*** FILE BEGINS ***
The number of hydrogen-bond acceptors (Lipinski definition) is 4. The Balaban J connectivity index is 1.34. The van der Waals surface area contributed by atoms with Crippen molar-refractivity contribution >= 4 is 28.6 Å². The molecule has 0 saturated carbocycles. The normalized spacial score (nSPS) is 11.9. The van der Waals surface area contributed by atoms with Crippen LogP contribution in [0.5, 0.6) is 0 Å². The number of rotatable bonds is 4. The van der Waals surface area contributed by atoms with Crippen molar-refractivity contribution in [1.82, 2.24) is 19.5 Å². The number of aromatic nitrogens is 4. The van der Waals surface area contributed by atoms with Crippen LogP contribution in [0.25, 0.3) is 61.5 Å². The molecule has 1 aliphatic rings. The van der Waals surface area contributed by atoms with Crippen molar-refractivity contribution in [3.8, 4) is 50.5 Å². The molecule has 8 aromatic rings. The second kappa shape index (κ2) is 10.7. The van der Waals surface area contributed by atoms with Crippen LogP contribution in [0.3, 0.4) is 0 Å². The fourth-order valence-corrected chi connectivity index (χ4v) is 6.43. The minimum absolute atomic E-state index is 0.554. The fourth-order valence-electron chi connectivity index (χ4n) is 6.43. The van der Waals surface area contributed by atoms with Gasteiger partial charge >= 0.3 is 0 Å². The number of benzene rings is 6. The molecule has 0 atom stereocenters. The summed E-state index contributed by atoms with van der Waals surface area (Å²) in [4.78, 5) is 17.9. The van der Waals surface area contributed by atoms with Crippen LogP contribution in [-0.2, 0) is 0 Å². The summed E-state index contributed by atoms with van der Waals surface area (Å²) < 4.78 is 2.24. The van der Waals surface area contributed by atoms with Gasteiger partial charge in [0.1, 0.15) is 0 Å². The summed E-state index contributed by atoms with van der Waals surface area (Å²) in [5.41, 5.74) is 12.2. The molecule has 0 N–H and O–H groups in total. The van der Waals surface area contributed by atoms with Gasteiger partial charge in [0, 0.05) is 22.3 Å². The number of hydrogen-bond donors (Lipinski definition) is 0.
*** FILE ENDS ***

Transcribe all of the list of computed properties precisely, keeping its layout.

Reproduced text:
The number of hydrogen-bond acceptors (Lipinski definition) is 4. The Balaban J connectivity index is 1.34. The van der Waals surface area contributed by atoms with Crippen molar-refractivity contribution >= 4 is 28.6 Å². The molecule has 0 saturated carbocycles. The normalized spacial score (nSPS) is 11.9. The van der Waals surface area contributed by atoms with Crippen LogP contribution in [0.5, 0.6) is 0 Å². The number of rotatable bonds is 4. The van der Waals surface area contributed by atoms with Crippen molar-refractivity contribution in [1.82, 2.24) is 19.5 Å². The number of aromatic nitrogens is 4. The van der Waals surface area contributed by atoms with Crippen LogP contribution in [0.25, 0.3) is 61.5 Å². The molecule has 1 aliphatic rings. The van der Waals surface area contributed by atoms with Crippen molar-refractivity contribution in [3.8, 4) is 50.5 Å². The molecule has 8 aromatic rings. The second kappa shape index (κ2) is 10.7. The van der Waals surface area contributed by atoms with Crippen LogP contribution in [0.3, 0.4) is 0 Å². The fourth-order valence-corrected chi connectivity index (χ4v) is 6.43. The minimum absolute atomic E-state index is 0.554. The fourth-order valence-electron chi connectivity index (χ4n) is 6.43. The van der Waals surface area contributed by atoms with Gasteiger partial charge >= 0.3 is 0 Å². The number of benzene rings is 6. The molecule has 0 atom stereocenters. The summed E-state index contributed by atoms with van der Waals surface area (Å²) in [4.78, 5) is 17.9. The van der Waals surface area contributed by atoms with Crippen LogP contribution in [-0.2, 0) is 0 Å². The summed E-state index contributed by atoms with van der Waals surface area (Å²) < 4.78 is 2.24. The van der Waals surface area contributed by atoms with Gasteiger partial charge in [0.1, 0.15) is 0 Å². The summed E-state index contributed by atoms with van der Waals surface area (Å²) in [5.41, 5.74) is 12.2. The molecule has 0 N–H and O–H groups in total. The van der Waals surface area contributed by atoms with Gasteiger partial charge in [0, 0.05) is 22.3 Å². The number of hydrogen-bond donors (Lipinski definition) is 0.